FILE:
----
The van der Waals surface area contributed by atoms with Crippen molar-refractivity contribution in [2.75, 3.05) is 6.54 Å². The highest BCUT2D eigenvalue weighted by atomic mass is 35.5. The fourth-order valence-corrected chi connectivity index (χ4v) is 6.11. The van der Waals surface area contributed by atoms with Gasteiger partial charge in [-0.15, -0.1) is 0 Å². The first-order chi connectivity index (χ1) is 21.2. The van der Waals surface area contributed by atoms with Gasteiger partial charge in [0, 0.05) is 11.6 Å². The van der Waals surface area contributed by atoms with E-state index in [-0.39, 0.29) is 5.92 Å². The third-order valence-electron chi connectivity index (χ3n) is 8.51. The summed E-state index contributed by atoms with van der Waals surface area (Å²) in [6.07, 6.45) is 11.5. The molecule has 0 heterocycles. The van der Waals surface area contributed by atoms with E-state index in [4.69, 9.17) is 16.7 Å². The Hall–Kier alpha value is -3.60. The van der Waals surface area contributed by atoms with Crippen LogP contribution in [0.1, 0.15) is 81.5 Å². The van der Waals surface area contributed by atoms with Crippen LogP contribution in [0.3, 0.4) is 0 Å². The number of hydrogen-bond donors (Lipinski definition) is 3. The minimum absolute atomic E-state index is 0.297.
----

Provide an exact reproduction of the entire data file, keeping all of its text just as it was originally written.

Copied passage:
The van der Waals surface area contributed by atoms with Crippen molar-refractivity contribution in [2.75, 3.05) is 6.54 Å². The highest BCUT2D eigenvalue weighted by atomic mass is 35.5. The fourth-order valence-corrected chi connectivity index (χ4v) is 6.11. The van der Waals surface area contributed by atoms with Gasteiger partial charge in [-0.15, -0.1) is 0 Å². The first-order chi connectivity index (χ1) is 21.2. The van der Waals surface area contributed by atoms with Gasteiger partial charge in [0, 0.05) is 11.6 Å². The van der Waals surface area contributed by atoms with E-state index in [-0.39, 0.29) is 5.92 Å². The third-order valence-electron chi connectivity index (χ3n) is 8.51. The summed E-state index contributed by atoms with van der Waals surface area (Å²) in [6.07, 6.45) is 11.5. The molecule has 0 heterocycles. The van der Waals surface area contributed by atoms with E-state index in [4.69, 9.17) is 16.7 Å². The Hall–Kier alpha value is -3.60. The van der Waals surface area contributed by atoms with Crippen LogP contribution in [0.1, 0.15) is 81.5 Å². The van der Waals surface area contributed by atoms with Crippen LogP contribution in [0.3, 0.4) is 0 Å². The number of hydrogen-bond donors (Lipinski definition) is 3. The minimum absolute atomic E-state index is 0.297.